The pressure

Because her supervisor called in sick, the graduate has to sit in her supervisor’s meeting with all the big bosses. She has to do her supervisor’s job, present the case for their subdivision and deliver the bad news, news which her supervisor was supposed to deliver. What do you think went through the graduate’s mind?

In the workplace, it’s not uncommon for bad things to happen. Someone made a mistake on the spec sheet resulting in a lot of malfunctions, someone forgot to update the charts and it cost the organization some significant dollar signs, or some unexpected problem appears and no one knows how to fix it.

If the person in charge is you, or if you are the person who made the mistake, you’re going to face some serious pressure, pressure from the higher-ups, your boss, your boss’s boss and so on. And you’re supposed to be able to withstand all that pressure and make your case.

“This is what went wrong, this is what we’re going to do to fix things, and this is how we make sure it doesn’t happen again.”

That’s what all managers want to hear. But what if you can’t answer those questions? What if you don’t know what went wrong, or how to fix it, or how to prevent it from happening again? Or what if this is the same thing that happened last month and the month before?

Would you call in sick and let someone else handle the pressure? Your direct report, that new graduate with only two years of experience, would you leave it to her? And if you really are sick, would it justify passing on all the pressure and responsibility to her?

That poor young graduate, standing alone in a room full of people twice her age, people with more than ten times her experience. What do you think she’s going to do? What would you do if you were in her shoes?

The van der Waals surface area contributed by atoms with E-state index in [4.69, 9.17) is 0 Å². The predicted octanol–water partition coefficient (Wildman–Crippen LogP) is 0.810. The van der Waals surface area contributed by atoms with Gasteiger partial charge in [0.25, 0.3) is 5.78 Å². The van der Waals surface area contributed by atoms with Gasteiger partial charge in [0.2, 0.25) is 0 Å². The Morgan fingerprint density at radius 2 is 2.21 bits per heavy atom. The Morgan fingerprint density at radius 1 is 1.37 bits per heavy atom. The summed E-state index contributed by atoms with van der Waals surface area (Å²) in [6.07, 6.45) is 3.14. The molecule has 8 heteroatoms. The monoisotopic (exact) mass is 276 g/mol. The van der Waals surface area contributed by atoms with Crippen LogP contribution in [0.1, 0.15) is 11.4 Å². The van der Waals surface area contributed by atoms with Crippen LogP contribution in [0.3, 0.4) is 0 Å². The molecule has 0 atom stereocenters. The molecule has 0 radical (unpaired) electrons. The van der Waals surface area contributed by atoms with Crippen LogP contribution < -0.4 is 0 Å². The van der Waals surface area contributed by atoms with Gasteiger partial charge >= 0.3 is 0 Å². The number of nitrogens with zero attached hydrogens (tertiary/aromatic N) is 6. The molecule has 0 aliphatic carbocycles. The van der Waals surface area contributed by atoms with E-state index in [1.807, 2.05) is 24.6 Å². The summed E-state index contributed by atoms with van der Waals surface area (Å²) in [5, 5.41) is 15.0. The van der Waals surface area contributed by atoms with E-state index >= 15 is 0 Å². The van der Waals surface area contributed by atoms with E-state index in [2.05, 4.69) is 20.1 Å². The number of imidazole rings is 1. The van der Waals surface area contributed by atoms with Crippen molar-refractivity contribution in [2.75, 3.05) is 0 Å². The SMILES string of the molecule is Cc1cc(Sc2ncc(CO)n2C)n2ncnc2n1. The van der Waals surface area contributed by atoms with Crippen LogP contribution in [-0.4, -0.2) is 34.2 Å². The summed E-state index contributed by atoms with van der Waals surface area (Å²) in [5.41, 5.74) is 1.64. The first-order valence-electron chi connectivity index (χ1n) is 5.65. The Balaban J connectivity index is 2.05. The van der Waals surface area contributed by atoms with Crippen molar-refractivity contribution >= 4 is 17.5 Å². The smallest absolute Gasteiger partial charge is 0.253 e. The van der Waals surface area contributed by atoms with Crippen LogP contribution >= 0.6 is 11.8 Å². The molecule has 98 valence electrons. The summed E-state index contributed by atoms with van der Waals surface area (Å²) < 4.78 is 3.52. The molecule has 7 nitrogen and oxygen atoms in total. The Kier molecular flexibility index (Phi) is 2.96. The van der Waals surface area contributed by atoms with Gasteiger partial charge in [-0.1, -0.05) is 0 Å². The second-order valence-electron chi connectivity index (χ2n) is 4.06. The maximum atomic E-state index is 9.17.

Would you withstand all that pressure and face it head on? “We don’t know but we’re working to find out. Yes, we take full responsibility for that and we’ll work over the weekend if necessary. Yes, we will commit to a report by those dates.”

Or would you deflect it all back to your supervisor, taking zero responsibility for anything? “I don’t know, wait for my supervisor to come back. I’m not sure, let me try calling my supervisor. She’s not answering, can you guys ask her when she gets back? Can’t we reschedule this for some other time? I don’t know, why are you asking me?”

Or would you just protect yourself? “I’m not the one who made that decision. No, I wasn’t aware of that, or that. What’s that? Oh, we have that? Sorry, I didn’t know, I thought it was always this way instead of that. I don’t know really, I’m not the one responsible.”

You might think that it’s not your responsibility, that they can’t expect you to handle all this, and you’re right. You are completely right. But consider this. Sooner or later, it will be your responsibility and you will be the one expected to handle all this. And when the time comes, I hope you don’t pass it on to someone else.

We are only human, no one is built to be able to withstand such pressure straight from day one. The only way to build up your resistance is to practice. Stop trying to run and hide, start standing up for yourself and face the pressure. Face it head on, be comfortable with it and take the responsibility.

The graduate will get nothing but praises if she stood her ground, especially when she’s not even expected to. Society likes people who can lead and take responsibility, people who aren’t afraid of mistakes and failures, people who stood their ground and understood what they’re in for.

The world needs more people who can be counted on.


The inspiration for this came from what my friend went through a few years ago.

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